Billionaires blasting off: Space tourism isn’t just joyriding
Whitman Cobb, who has a Ph.D. in political science, said that tourist jaunts were a first step to transform space travel from outlandish to routine.
Maybe you’ve wondered as I have: Is there a point to rocketing rich guys like Jeff Bezos and the “Star Trek” actor William Shatner into space? Wendy Whitman Cobb, an Air Force political scientist for space, says yes. Our conversation challenged my thinking about space projects, like those from Bezos and Elon Musk, that imagine a future away from Earth. If you screamed “MIDLIFE CRISIS” when Bezos touched space last year or asked why Musk’s SpaceX company has attracted so much attention, today’s newsletter is for you.
Whitman Cobb, who has a Ph.D. in political science, said that tourist jaunts were a first step to transform space travel from outlandish to routine. And she believes that amateurs in orbit are a proving ground for worthy ambitions — including settling Mars, as Musk imagines, or colonizing space to support more people and industry than is possible on Earth, as Bezos aspires to.
To me, those sound like the escapist fantasies of billionaires. But Whitman Cobb’s optimism is a useful counterpoint to this newsletter’s regular warnings that technology is not a magical fix to our problems. Whitman Cobb agrees, but also said that technology had sometimes done magical things in space exploration.
To rewind the past decade, corporations such as SpaceX, Bezos’ Blue Origin, Northrop Grumman and the New Zealand-based start-up Rocket Lab have tried to become bigger players in spaceflight. Companies have always worked with governments on space travel, but now they’re more involved in carrying astronauts, enthusiasts, satellites and cargo to space. There is debate about the appropriate role of governments versus corporations in space, but Whitman Cobb believes those companies have made rote space tasks cheaper and easier. That frees up NASA to dream big on projects such as pursuing moon colonies and exploring deep space.
SpaceX, Blue Origin and Virgin Galactic have also led space pleasure cruises. Those are joyrides for a tiny few, but Whitman Cobb said that they helped hone the safety of space travel and generated enthusiasm for searching beyond our planet.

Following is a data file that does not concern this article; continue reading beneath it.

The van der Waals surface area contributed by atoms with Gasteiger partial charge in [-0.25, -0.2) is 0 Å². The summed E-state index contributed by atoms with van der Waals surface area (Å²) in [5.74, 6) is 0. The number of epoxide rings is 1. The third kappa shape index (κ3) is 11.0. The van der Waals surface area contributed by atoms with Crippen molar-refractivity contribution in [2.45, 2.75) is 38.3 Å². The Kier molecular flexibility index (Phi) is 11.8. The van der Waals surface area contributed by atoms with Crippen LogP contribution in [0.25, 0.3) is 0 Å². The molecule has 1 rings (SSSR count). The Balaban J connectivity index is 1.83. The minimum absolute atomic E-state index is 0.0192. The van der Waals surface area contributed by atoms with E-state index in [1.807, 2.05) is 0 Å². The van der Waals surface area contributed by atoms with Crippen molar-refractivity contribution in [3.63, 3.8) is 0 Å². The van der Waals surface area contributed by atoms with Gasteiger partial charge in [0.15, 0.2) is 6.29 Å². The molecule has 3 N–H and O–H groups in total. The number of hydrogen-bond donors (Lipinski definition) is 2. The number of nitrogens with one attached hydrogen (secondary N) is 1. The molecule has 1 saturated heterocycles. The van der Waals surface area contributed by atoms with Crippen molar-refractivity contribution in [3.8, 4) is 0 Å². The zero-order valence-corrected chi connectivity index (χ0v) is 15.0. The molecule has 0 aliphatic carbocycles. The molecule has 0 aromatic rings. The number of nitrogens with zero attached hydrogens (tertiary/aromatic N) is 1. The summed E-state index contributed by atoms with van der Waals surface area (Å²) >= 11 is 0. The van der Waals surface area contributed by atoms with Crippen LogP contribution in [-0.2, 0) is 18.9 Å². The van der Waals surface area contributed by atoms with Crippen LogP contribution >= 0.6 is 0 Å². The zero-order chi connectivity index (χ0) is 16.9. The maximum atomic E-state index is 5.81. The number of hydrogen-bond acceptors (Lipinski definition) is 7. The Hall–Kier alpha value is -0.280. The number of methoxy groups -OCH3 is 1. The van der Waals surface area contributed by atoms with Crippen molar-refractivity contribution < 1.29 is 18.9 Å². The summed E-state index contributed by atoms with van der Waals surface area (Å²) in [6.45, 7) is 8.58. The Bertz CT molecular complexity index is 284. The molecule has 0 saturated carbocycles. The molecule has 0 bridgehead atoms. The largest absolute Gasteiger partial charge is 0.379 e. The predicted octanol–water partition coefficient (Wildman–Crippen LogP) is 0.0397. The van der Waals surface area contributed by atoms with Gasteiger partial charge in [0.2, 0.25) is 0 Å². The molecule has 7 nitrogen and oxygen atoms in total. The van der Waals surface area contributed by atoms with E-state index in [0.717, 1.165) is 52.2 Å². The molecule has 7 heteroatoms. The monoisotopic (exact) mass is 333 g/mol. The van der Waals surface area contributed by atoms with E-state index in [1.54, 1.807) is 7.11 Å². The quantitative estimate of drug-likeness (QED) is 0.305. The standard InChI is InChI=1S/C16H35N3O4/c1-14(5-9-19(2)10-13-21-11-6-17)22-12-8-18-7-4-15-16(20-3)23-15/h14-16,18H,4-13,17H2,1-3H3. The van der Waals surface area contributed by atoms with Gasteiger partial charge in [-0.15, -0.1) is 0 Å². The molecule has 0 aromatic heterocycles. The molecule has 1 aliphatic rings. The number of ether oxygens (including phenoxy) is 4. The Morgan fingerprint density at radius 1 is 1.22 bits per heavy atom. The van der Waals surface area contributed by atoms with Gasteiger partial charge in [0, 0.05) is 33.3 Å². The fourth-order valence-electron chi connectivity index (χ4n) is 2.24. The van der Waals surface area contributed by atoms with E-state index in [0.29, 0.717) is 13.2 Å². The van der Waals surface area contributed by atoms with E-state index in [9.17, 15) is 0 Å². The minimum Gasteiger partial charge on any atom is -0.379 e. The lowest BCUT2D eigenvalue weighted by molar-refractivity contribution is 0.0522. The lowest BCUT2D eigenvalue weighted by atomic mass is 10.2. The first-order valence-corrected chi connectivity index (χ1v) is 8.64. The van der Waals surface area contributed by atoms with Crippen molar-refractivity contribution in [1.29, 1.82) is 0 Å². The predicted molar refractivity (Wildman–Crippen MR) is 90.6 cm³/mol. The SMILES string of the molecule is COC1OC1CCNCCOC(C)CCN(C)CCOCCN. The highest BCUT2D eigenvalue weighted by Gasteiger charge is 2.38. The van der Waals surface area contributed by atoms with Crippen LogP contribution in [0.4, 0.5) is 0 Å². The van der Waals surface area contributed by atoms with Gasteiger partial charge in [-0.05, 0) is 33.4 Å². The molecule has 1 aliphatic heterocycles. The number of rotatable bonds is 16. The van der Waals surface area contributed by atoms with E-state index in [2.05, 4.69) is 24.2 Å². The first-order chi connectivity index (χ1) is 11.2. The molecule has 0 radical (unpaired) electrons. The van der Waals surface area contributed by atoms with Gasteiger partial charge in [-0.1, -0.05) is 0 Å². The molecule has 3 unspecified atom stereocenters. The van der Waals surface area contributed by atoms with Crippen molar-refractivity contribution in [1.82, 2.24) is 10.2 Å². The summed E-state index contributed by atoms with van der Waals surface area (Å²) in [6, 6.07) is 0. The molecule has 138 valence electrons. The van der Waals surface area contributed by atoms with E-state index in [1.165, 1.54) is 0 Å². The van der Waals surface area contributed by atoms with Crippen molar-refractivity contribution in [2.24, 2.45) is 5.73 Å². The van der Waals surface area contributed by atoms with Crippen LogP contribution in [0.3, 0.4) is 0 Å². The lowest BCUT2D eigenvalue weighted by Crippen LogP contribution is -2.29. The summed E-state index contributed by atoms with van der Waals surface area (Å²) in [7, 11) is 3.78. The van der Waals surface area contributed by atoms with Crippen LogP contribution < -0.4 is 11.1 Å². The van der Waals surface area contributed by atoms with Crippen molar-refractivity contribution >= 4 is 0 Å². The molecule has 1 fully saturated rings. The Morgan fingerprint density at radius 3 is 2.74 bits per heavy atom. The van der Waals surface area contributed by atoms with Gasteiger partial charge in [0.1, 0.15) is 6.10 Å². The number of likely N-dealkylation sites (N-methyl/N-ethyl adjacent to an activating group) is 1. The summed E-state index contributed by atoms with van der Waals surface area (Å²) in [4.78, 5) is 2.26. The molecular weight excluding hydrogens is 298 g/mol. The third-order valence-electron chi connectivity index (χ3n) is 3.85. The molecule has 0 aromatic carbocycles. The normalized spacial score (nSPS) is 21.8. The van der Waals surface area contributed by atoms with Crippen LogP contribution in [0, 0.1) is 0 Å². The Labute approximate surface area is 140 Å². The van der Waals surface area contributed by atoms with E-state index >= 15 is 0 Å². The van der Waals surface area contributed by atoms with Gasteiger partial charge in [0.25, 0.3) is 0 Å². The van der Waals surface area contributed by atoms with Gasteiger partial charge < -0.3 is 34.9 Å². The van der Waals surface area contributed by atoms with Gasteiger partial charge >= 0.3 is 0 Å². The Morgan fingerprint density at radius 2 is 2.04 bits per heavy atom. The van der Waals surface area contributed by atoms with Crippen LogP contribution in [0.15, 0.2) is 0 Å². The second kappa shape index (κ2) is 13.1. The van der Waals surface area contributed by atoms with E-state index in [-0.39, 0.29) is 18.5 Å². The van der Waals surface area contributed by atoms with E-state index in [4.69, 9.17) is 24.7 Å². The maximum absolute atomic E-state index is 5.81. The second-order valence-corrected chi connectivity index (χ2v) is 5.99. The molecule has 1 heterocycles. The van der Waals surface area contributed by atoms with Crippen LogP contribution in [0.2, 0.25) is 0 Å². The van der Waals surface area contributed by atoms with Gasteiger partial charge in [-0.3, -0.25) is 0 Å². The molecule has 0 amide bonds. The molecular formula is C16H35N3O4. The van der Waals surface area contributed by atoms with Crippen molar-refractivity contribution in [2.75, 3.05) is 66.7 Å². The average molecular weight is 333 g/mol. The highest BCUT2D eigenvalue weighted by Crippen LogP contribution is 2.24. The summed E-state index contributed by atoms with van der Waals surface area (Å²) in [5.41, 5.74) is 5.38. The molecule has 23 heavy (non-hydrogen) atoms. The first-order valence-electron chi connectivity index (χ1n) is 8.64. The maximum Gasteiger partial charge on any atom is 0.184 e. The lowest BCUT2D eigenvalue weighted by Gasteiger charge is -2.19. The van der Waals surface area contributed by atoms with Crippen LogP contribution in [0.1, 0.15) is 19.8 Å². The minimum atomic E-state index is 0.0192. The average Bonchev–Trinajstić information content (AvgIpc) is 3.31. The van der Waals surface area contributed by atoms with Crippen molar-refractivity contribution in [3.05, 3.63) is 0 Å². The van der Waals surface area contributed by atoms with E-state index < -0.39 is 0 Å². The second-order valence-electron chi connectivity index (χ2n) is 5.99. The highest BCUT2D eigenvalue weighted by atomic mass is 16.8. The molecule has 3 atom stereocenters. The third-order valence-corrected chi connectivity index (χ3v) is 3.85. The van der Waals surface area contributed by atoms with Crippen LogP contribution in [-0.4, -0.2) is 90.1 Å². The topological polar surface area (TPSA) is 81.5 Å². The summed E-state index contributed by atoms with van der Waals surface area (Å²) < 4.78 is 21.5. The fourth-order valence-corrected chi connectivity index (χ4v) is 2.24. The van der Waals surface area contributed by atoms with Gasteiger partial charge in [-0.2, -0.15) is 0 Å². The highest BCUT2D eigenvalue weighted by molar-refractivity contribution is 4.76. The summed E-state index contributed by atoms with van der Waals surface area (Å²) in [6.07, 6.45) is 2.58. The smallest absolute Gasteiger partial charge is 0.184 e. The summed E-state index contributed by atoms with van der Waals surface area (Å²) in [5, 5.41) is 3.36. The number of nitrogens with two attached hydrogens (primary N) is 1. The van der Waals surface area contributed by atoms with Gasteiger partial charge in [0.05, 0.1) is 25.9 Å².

“The more ‘normal’ people we see fly into space, more of the public will see this as possible and be excited by it,” she told me. “That public opinion is key to a lot of things that these companies as well as the U.S. government is doing in space.”
The ultimate goal, though, goes far beyond tourism. Musk and Bezos imagine moving people or polluting industries into space or creating a Mars civilization. I worry that is a pretext to ignore problems on Earth. Whitman Cobb understood why I asked if those were reckless delusions, but she also doesn’t want us to lose sight of the potential benefits from dreaming. The history of space exploration, she said, is of kooky and not necessarily high-minded visions becoming doable and helpful.
The U.S. missions to the moon in the 1960s were driven by a desire to prove American superiority over the Soviet Union. Nevertheless, nationalist space missions helped spur the development of ever-smaller electronics that we use every day, improved health technology and even gave us memory foam. The past decade’s boom in commercial spaceflight has lowered the cost of space access and enabled novel ideas like small-scale satellites to map the Earth from above it.
Ovide is a tech writer with NYT©2022
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